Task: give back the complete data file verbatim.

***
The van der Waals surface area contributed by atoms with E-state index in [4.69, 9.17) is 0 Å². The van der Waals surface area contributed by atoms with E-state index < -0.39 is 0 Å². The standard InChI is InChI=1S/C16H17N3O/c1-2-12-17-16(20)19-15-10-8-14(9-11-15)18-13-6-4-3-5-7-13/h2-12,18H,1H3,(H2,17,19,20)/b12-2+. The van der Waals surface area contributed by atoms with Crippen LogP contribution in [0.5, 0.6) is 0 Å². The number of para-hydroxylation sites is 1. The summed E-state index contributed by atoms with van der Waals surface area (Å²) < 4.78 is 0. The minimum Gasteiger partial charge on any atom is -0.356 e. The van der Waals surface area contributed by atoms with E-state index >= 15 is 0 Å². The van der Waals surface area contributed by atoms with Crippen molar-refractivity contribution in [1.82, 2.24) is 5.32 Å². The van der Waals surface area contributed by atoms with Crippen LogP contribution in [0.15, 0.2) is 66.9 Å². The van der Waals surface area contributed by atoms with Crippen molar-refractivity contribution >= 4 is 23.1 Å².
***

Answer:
The van der Waals surface area contributed by atoms with E-state index in [4.69, 9.17) is 0 Å². The van der Waals surface area contributed by atoms with E-state index < -0.39 is 0 Å². The standard InChI is InChI=1S/C16H17N3O/c1-2-12-17-16(20)19-15-10-8-14(9-11-15)18-13-6-4-3-5-7-13/h2-12,18H,1H3,(H2,17,19,20)/b12-2+. The van der Waals surface area contributed by atoms with Crippen LogP contribution in [0.5, 0.6) is 0 Å². The number of para-hydroxylation sites is 1. The summed E-state index contributed by atoms with van der Waals surface area (Å²) < 4.78 is 0. The minimum Gasteiger partial charge on any atom is -0.356 e. The van der Waals surface area contributed by atoms with E-state index >= 15 is 0 Å². The van der Waals surface area contributed by atoms with Crippen molar-refractivity contribution in [1.82, 2.24) is 5.32 Å². The van der Waals surface area contributed by atoms with Crippen LogP contribution in [0.15, 0.2) is 66.9 Å². The van der Waals surface area contributed by atoms with Crippen molar-refractivity contribution >= 4 is 23.1 Å².